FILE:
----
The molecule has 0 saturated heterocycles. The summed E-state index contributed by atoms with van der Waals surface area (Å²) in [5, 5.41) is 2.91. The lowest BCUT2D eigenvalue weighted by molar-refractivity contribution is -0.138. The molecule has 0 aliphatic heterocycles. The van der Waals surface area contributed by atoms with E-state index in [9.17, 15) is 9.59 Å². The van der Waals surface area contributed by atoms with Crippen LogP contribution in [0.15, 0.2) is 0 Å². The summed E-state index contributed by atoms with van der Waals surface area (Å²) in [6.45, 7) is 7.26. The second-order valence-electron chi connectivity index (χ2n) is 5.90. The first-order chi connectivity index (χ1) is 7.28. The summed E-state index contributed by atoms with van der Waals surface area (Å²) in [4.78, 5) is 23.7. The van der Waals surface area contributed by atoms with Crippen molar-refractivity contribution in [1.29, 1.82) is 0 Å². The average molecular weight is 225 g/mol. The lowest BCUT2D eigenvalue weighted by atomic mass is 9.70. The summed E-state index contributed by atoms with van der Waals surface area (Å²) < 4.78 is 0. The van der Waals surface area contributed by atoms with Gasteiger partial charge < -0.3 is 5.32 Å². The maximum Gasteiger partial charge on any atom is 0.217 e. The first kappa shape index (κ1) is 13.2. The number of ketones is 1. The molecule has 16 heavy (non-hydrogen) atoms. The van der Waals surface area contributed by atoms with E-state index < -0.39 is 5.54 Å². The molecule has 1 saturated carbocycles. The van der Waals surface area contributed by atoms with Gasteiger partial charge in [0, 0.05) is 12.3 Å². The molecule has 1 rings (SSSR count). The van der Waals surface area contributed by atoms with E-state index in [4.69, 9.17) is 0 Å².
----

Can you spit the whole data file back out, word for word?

The molecule has 0 saturated heterocycles. The summed E-state index contributed by atoms with van der Waals surface area (Å²) in [5, 5.41) is 2.91. The lowest BCUT2D eigenvalue weighted by molar-refractivity contribution is -0.138. The molecule has 0 aliphatic heterocycles. The van der Waals surface area contributed by atoms with E-state index in [9.17, 15) is 9.59 Å². The van der Waals surface area contributed by atoms with Crippen LogP contribution in [0.15, 0.2) is 0 Å². The summed E-state index contributed by atoms with van der Waals surface area (Å²) in [6.45, 7) is 7.26. The second-order valence-electron chi connectivity index (χ2n) is 5.90. The first-order chi connectivity index (χ1) is 7.28. The summed E-state index contributed by atoms with van der Waals surface area (Å²) in [4.78, 5) is 23.7. The van der Waals surface area contributed by atoms with Crippen molar-refractivity contribution in [1.29, 1.82) is 0 Å². The average molecular weight is 225 g/mol. The lowest BCUT2D eigenvalue weighted by atomic mass is 9.70. The summed E-state index contributed by atoms with van der Waals surface area (Å²) < 4.78 is 0. The van der Waals surface area contributed by atoms with Gasteiger partial charge < -0.3 is 5.32 Å². The maximum Gasteiger partial charge on any atom is 0.217 e. The first kappa shape index (κ1) is 13.2. The number of ketones is 1. The molecule has 16 heavy (non-hydrogen) atoms. The van der Waals surface area contributed by atoms with E-state index < -0.39 is 5.54 Å². The molecule has 1 saturated carbocycles. The van der Waals surface area contributed by atoms with Gasteiger partial charge in [0, 0.05) is 12.3 Å². The molecule has 1 rings (SSSR count). The van der Waals surface area contributed by atoms with E-state index in [4.69, 9.17) is 0 Å².